Friday 21 June 2013


‘ It is a hobby of me, said Holmes, to have an exact knowledge of London’

Arthur Conan Doyle

London stands on the Thames valley. We could say that London is a ‘gift of the Thames’. A town on the Thames would therefore share the twin advantages of a prosperous hinterland and ready access to and from the rest of the world.

It was the Romans who first built a city where London stands today, constructed a bridge over the river Thames and made a road network to connect the new town with the rest of the country. Roman called it Londinium, a word that is partly pre-Roman in origin and may have been derived from the original British placename. Londinium was important as a port, and goods were imported from all over the known world.

Romans invaded Britain in AD43, after that they made Colchester, a British tribal centre, their capital. Then, seven years later, they started to build a new settlement - London.  It spanned both sides of the river Thames. The largest ships could reach it, making it an excellent centre for trade with the rest of the Roman Empire.

After the destruction of the first London during Queen Boudica's revolt in AD60, the Roman emperor Nero re-established peace in Britannia. London was rebuilt as a planned Roman town, boasting major public buildings and administrative centres north and south of the river. The new town rapidly expanded and by AD100 replaced Colchester as capital of the province of Britannia.

 Boadicea by Thomas Thornycroft, standing near Westminster Pier, London. Wikipedia
Boudica was the Queen of Iceni people, a celtic tribe. In AD 61, Prasutagus, Boadicea's husband and King of the Iceni died. A dispute followed during which Boudica, was publicly beaten by the soldiers of the emperor, and her two daughters raped. The Iceni were insulted and rose in revolt led by their queen Boudica. Romans were almost defeated. Londinium was destroyed, but the military skill of the Roman army finally led to the crushing of the rebellion. Boadica remains to this day, the greatest of the heroines of Britain.

Roman  Carbonised Cereal Grain

 These seeds are a sample of a deposit of grain that was excavated from a building in London’s Roman forum – essentially the marketplace of the Roman town – in 1976. The seeds have survived through carbonisation as a result of intense burning. The impetus of this particular fire is the well known: the Boudican sacking of Londinium in 60-61 AD.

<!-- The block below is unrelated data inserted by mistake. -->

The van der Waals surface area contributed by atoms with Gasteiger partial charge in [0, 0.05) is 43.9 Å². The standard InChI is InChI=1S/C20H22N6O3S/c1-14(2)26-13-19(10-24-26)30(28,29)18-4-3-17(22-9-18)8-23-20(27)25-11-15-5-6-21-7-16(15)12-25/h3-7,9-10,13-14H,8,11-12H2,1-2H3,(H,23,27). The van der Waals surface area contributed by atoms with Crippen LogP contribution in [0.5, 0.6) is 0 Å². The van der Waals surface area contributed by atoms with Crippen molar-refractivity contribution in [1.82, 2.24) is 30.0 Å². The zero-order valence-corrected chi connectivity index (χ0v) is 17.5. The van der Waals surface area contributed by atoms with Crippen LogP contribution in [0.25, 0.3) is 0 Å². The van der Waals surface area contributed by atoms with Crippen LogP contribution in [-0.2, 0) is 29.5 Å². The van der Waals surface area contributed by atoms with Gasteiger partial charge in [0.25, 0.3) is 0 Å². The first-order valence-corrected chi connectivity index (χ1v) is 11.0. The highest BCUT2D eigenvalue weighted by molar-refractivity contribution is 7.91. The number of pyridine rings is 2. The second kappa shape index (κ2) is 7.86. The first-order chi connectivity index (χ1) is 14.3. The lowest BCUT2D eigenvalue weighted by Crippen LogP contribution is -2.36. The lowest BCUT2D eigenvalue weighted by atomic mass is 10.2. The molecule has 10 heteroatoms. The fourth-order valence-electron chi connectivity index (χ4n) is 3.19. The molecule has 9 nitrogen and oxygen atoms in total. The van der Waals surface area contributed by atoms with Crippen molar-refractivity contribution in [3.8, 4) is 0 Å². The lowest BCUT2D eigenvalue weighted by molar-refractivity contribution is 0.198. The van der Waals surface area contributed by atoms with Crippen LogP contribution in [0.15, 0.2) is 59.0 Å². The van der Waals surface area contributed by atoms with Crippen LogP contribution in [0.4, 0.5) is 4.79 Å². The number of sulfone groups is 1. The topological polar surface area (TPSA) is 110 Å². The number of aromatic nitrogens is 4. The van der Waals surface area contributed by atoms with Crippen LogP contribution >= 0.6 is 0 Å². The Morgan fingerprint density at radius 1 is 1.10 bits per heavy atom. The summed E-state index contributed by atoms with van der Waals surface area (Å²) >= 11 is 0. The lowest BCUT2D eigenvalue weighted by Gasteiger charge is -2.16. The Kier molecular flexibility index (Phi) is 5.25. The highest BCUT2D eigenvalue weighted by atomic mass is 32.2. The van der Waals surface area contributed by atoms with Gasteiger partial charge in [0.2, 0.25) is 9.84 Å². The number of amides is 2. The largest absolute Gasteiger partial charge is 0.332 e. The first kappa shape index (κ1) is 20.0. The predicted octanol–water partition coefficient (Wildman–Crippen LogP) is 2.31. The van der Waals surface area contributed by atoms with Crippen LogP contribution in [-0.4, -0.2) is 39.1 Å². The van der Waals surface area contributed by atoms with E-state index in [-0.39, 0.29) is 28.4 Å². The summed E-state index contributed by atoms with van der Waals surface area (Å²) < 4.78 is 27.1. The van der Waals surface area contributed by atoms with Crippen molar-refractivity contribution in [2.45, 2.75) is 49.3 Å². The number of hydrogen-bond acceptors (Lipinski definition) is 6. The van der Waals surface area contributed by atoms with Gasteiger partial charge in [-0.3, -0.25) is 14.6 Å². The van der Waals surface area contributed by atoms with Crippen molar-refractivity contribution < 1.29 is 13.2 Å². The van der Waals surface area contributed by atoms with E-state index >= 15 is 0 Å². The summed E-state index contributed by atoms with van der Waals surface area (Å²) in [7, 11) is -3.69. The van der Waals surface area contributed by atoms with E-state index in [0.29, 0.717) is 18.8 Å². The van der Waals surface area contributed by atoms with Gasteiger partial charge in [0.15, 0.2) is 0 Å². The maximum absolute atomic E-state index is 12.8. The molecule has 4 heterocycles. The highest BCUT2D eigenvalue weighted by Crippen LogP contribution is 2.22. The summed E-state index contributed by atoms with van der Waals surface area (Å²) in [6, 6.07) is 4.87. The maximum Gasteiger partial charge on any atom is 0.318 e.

The first London at the north bank of the Thames, located at a relatively flat platform was ideal for building; although crossed by a stream (later called the Walbrook), it was protected to the west by the Fleet River.  Map above: wikipedia.

Remains of the Roman Wall near The Tower

Roman London was walled. The Roman wall was destroyed and then rebuilt in medieval ages, and the names of the main gates remain today on the London map: Moorgate, Newgate street, London Wall, Aldgate…

ALDGATE. The original gate was built by the Saxons and the name is derived from Aelgate –meaning ‘open to all’, a free gate-

 For nearly 1500 years the physical growth of the City of London was limited by a defensive wall. The first wall was built by the Romans in about AD200 and formed the foundation of the later City wall. With some exception, the City wall from the Tower to Blackfriars retained its original line unaltered over the centuries. From the 17th century, as London expanded rapidly, the Wall was no longer necessary for defence. Much of it was demolished in the 18th and 19th centuries.


The roman city, the oldest part of London, is now one of the newest. In the place where the Roman Forum and other buildings were, today stands the financial district, called 'The City', because the old city was here. This part of London has some of the newest and most spectacular buildings of England. In this part of the city is St. Paul’s Cathedral in the west and the Tower in the east. 

 Past and present (and future) live in harmony in London. You can see The Tower of London and the 'Suiss Re' building, popularly known as 'the gherkin’, designed by Norman Foster

Model of Roman Londinium bridge on display at the Museum of London.Wikipedia
London Bridge. The first bridge of London was probably built by the Romans in 43AD, not far East of the present one, there have been many bridges built during the course of history. The fifth and latest one was opened in 1973 and the old bridge was sold and re-erected stone by stone in Arizona.

'The Shard' the tallest building in Europe next to London Bridge

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